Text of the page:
Pinchgut Opera, based in Sydney and founded in 2002, specializes in Baroque and Classical opera, featuring works such as Semele, The Fairy Queen, Idomeneo, and Orfeo. One of its more obscure repertoire choices is Marc-Antoine Charpentier's 1688 David & Jonathan. It's a work that's rarely performed or recorded, so this fine performance is revelatory. The libretto by François de Paule Bretonneau generally sticks to the story as outlined in the First Book of Samuel, focusing on King Saul's enmity with David, David's friendship, (or love), for Saul's son Jonathan, and his grief over the deaths of Jonathan and Saul, but the librettist invents a villainous general, Joabel, whose jealousy triggers the fatal battle. He also adds a reunion between David and Jonathan before the latter's death, and treats their relationship as clearly romantic, which must explain Charpentier's decision to cast Jonathan as a soprano. (On the other hand, the composer may have been motivated by the need for a woman's voice in a leading role in a cast that, except for the chorus, is all-male.) Charpentier's writing is always elegant, but it is also psychologically penetrating. His orchestration is particularly apt in underscoring the drama, and his choral writing is varied and gorgeously rich.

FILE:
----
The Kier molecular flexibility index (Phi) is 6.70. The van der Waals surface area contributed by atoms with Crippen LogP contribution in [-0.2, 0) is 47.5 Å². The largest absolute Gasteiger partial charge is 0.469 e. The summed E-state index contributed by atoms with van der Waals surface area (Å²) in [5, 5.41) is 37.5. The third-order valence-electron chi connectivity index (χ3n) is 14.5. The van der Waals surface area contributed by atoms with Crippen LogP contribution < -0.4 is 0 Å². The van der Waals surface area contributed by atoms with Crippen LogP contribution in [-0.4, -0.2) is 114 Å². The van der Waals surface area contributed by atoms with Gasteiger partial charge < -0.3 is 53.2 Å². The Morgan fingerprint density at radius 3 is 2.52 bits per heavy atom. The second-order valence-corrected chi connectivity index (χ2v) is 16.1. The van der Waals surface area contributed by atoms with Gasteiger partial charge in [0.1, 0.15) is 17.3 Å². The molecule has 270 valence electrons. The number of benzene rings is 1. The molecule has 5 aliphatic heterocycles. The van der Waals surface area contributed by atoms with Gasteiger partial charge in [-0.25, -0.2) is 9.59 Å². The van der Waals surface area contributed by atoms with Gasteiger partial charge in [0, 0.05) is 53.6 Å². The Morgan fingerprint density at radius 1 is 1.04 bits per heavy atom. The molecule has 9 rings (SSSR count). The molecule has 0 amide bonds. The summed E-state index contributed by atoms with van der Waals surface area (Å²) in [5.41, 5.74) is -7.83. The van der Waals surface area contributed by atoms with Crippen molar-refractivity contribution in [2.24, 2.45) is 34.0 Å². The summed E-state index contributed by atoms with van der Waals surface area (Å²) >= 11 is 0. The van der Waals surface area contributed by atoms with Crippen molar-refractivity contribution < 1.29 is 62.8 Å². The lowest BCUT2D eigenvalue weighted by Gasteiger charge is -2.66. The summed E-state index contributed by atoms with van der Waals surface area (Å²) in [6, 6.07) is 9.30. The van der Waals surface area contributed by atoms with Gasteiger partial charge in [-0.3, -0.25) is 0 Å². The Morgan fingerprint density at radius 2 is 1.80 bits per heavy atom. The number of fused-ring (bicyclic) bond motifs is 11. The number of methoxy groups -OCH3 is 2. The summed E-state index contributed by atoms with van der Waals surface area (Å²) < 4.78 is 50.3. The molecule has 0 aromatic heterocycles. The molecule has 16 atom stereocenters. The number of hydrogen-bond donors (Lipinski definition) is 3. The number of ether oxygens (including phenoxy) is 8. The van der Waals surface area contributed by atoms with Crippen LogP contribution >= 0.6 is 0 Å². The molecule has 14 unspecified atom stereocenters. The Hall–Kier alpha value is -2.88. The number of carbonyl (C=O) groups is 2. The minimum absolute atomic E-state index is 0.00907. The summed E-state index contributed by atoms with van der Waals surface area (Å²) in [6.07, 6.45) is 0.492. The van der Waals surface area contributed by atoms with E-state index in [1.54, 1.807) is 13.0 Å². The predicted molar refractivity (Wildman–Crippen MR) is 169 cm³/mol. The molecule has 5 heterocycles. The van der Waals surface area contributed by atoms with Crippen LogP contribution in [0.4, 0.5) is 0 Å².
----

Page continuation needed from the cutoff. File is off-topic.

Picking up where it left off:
Anders J. Dahlin, as David, is an authentic contre-haute who can negotiate the extremely high tenor part with easy assurance. His tone is ringing, warm, and rounded, with none of the tightness that can characterize more conventional tenors attempting this repertoire. He is a fine musician besides, who understands the conventions of the French Baroque, and makes the highly ornamented lines sound spontaneous and effortless. His performance is well-developed dramatically, and he makes a convincingly human David. Sara Madiwar's Jonathan is exceptionally sweet-voiced and pure. Most of the remaining principals are very fine; bass David Parkin is darkly menacing as the ghost of Samuel, and baritones Richard Anderson and Simon Lobelson are fully effective as Achis and Joabel. Dean Anderson lacks the vocal power and dramatic weight to give Saul credibility, and tenor Paul McMahon is shaky as the Witch who summons Samuel. Anthony Walker leads Orchestra of the Antipodes and the chorus Cantillation in a graceful but urgent reading of the score that is enlivened by a strong understanding of middle-Baroque French performance practice. The sound is good for a live performance, and there is minimal ancillary noise, mostly rustling page turns. This set should interest any fans of Baroque opera.